[43] *fn6 Rivers, 145 Wn.2d at 699.


[44] *fn7 38 Wn. App. 198, 684 P.2d 1353 (1984).


[45] *fn8 Lampard, 38 Wn. App. at 200.


[46] *fn9 Lampard, 38 Wn. App. at 200.


[47] *fn10 Lampard, 38 Wn. App. at 200.


[48] *fn11 Lampard, 38 Wn. App. at 202.


[49] *fn12 The County alleges specifically that Newton and Parrish were never mentioned in discovery but the court nevertheless 'allowed them after Bunch argued they were 'disclosed as comparators.' But neither Newton nor Parrish was actually called as a witness, and their names were listed in exhibit 84 and 212 disclosed in the Answer to Interrogatory and Request for Production. The County also complains that employees York and Villesvik had not been disclosed in response to the County's interrogatory. But during a colloquy with the trial court, counsel for the County characterized York and Villesvik as 'fair' comparators, and acknowledged that the two were listed as comparators in an answer to interrogatory 'long ago.'


[50] *fn13 The County argues that the 'willful and deliberate' failure to answer interrogatories and requests for production prejudiced the County because it was difficult to prepare effective cross-examinations and rebuttal witnesses while conducting the trial itself. But the County does not specify what prejudice it suffered. It instead relies on Allied Fin. Serv., Inc. v. Magnum, 72 Wn. App. 164, 864 P.2d 1, 871 P.2d 1075 (1994) for the proposition that it need not show prejudice. In Allied, we affirmed the exclusion of evidence when the witnesses were not listed in the witness list. Allied, 72 Wn. App. at 167. In contrast, the County did have the names of the witnesses.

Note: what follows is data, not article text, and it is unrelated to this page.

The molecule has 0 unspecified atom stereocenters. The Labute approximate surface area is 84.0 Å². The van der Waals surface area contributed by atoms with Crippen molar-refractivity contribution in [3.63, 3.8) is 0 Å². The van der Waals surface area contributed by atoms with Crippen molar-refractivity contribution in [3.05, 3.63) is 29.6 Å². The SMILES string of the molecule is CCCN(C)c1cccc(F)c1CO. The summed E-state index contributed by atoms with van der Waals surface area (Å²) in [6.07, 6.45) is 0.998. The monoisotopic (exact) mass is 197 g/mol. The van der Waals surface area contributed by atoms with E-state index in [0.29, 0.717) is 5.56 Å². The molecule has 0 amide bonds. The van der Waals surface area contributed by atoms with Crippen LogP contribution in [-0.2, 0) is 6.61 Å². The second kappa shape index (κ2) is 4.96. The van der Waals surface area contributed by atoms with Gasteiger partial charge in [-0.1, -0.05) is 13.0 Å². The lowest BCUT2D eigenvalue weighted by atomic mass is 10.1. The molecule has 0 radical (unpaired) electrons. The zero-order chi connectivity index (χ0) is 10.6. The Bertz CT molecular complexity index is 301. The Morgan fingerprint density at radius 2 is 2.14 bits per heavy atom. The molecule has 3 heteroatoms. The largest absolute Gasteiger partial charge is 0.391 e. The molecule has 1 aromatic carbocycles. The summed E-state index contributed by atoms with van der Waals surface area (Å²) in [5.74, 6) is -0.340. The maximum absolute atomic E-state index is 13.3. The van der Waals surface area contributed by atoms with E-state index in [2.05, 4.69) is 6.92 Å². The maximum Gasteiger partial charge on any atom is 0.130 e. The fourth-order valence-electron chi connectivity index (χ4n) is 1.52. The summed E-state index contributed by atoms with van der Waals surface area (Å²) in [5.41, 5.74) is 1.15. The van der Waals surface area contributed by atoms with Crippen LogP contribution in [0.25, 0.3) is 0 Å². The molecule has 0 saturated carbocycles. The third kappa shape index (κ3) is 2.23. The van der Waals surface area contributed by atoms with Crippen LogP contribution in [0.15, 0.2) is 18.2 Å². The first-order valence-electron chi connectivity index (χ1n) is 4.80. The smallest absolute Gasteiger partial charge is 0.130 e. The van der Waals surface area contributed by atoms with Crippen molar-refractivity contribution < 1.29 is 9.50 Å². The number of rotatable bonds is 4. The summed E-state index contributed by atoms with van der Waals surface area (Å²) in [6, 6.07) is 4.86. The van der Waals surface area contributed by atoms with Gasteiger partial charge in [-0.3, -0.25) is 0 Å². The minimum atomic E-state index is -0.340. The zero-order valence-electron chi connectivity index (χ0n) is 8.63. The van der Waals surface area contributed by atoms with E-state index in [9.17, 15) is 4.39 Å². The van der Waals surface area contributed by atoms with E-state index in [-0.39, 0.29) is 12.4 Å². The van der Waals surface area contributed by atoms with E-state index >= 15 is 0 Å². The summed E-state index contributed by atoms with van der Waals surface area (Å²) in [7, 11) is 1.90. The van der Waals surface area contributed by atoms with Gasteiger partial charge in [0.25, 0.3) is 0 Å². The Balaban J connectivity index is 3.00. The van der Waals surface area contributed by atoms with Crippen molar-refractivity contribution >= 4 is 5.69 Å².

[51] *fn14 Kimball v. Otis Elevator Co., 89 Wn. App. 169, 178, 947 P.2d 1275 (1997).


[52] *fn15 Bingaman v. Grays Harbor Cmty.Hosp., 103 Wn.2d 831, 835, 699 P.2d 1230 (1985).


[53] *fn16 Bingaman,103 Wn.2d at 835.


[54] *fn17 See Bingaman, 103 Wn.2d at 833-84 (multiple witnesses described victim's physical agony); see also Washburn v. Beatt Equip. Co., 120 Wn.2d 246, 271-278, 840 P.2d 860 (1992) (upholding jury award where several witnesses testified as to victim's injuries); Henderson v. Tyrrell, 80 Wn. App. 592, 600-602, 910 P.2d 522 (1996) (upholding award where witnesses testified to drastic changes in social and emotional functioning).


[55] *fn18 71 Wn. App. 132, 856 P.2d 746 (1993).


[56] *fn19 Hill, 71 Wn. App. at 139.


[57] *fn20 Hill, 71 Wn. App. at 139.


[58] *fn21 Hill, 71 Wn. App. at 139.


[59] *fn22 Hill, 71 Wn. App. at 139.


[60] *fn23 Miller v. Yates, 67 Wn. App. 120, 124, 834 P.2d 36 (1992).


[61] *fn24 Wheeler v. Catholic Archdiocese of Seattle, 124 Wn.2d 634, 642-43, 880 P.2d 29 (1994).


[62] *fn25 Xieng v. Peoples Nat'l Bank, 120 Wn.2d 512, 533, 844 P.2d 389 (1993) (citing Allison v. Hous. Auth. of Seattle, 118 Wn.2d 79, 98, 821 P.2d 34 (1991)).